Func<T> stores a type safe wrapper for a delegate call. You can access any objects or information you need in a lightweight manner because the C# compiler creates a Closure around any local variables accessed by the target of an expression. You can learn more about this in the article, "Capture Variables with Closures" (Ask Kathleen, February 2008).
The next step is to separate the common blocks of code in Listing 2 from the specific parts of the code in that listing:
// Create the processor
ClipboardWriter processor =
= new CommandLineProcessor();
// -s means silent
argParser.AddParameter("-s", (i) =>
processor.Silent = true;
// -w means set output file:
argParser.AddParameter("-w", (i) =>
string outputFile = args[i];
string dir = Path.GetDirectoryName(
"Error: Specified Output Directory
processor.OutputFile = outputFile;
// -r means set the input file
argParser.AddParameter("-r", (i) =>
string fName = args[i];
processor.InputStream = new
"Error: Input file does not exist");
// process the args:
catch (InvalidOperationException e)
// Do the work
This code details how to use the command-line processor component from the new Main() method. This method creates the
command-line processor component and defines the code that should be executed when a particular command-line option has been found. Once all the command-line options for this application have been set, the command-line processing component parses the command line. Finally, the Main() method performs the clipboard processing after the command line has been processed.
The usage is interesting for what's missing, and how this reads. You can examine the Main() method to see exactly what parameters are used by this program, and what actions each parameter controls. The command line-processing component now handles any and all parsing tasks, and loops through the command-line arguments.
Create the Component
The CommandLineProcessor is simple enough to create:
public class CommandLineProcessor
private Dictionary<string, Func<int, int>>
new Dictionary<string, Func<int, int>>();
public void AddParameter(string parameter,
Func<int, int> workToDo)
throw new ArgumentException(
"Parameter already being processed",
public void Process(string args)
for (int i = 0; i < args.Length; i++)
string standardArg = args[i].ToLower();
i = commandOptions[standardArg](i);
throw new InvalidOperationException(
"Error: Unknown Command line option.");
Note that there are few demands placed on the users of this component. Using the Func<int,int> means that client code needs only to specify a block of code. For example, it doesn't need to create extra infrastructure to support an object-oriented object.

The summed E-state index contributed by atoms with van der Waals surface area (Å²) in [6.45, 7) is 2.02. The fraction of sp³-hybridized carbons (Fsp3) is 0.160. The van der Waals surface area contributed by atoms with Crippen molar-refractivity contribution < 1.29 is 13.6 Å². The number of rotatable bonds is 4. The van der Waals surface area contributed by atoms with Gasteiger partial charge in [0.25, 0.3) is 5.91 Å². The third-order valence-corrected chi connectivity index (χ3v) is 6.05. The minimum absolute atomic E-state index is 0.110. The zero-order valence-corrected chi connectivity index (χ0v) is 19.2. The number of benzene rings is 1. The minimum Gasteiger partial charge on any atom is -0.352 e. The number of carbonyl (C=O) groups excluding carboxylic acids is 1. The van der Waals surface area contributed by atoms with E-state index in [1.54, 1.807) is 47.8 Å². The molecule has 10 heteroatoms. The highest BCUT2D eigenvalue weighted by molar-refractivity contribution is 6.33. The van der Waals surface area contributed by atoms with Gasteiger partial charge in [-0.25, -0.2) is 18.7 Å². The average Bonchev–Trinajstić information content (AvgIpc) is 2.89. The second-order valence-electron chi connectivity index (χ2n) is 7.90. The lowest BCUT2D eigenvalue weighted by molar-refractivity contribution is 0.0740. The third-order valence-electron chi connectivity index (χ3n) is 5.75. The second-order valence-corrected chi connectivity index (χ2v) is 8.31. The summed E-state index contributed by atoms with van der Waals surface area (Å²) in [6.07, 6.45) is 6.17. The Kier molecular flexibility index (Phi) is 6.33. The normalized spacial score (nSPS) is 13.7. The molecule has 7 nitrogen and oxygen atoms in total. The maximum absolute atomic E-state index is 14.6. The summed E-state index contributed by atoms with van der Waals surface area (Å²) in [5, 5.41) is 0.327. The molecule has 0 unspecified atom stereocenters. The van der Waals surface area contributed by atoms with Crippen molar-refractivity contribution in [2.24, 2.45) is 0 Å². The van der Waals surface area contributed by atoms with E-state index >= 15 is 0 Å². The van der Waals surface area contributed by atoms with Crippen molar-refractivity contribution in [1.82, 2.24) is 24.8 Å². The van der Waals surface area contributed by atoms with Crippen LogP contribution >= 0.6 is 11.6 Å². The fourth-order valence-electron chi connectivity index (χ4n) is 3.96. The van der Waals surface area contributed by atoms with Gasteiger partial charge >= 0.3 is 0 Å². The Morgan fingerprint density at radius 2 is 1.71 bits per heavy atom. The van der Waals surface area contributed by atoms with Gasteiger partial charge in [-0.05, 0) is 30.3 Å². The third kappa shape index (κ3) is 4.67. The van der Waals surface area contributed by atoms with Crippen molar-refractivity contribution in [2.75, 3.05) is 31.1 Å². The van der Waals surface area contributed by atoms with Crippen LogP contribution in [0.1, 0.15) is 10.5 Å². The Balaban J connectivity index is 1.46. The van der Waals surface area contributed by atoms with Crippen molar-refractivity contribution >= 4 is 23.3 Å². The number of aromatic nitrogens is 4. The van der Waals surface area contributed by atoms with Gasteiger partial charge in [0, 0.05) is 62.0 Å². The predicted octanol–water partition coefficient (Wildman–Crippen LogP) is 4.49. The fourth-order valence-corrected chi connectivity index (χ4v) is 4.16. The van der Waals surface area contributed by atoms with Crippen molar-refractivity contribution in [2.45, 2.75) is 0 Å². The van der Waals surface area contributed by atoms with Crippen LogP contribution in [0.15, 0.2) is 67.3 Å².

The AddProcess method adds a new parameter string and the associated code to set any state when that parameter is specified on the command line. The Process() method parses the command line, and when any known parameters are found, the CommandLineProcessor executes the corresponding code.
What's important about this isn't the example implementation, but the concept and the minimal requirements on the client code. The CommandLineProcessor isn't large, but it has taken over all the common tasks for command-line processing. You could easily enhance it to check for required parameters, handle quoted strings, or perform any other common tasks you find for your needs.
More importantly, there's no extra work for the client code. If you look at the different versions of the Main() method in the different versions, you can see that there's no extra code needed to support the infrastructure of the CommandLineProcessor: no new base class requirements, no new interfaces to create -- no new requirements at all. The same blocks of code that were used in the original version are still present in the version that separates out the command-line processor. It's just that you've offloaded the common processing to the new component.
Using delegates and Func<> definitions to specify the code needed for your component creates an interface with much lower coupling than you would've had if you had mandated an interface or an abstract base class on your client developers. This approach often proves a better way to create simple components that need to communicate with each other.
Bill Wagner, author of Effective C#, has been a commercial software developer for the past 20 years. He is a Microsoft Regional Director and a Visual C# MVP. His interests include the C# language, the .NET Framework and software design. Reach Bill at firstname.lastname@example.org.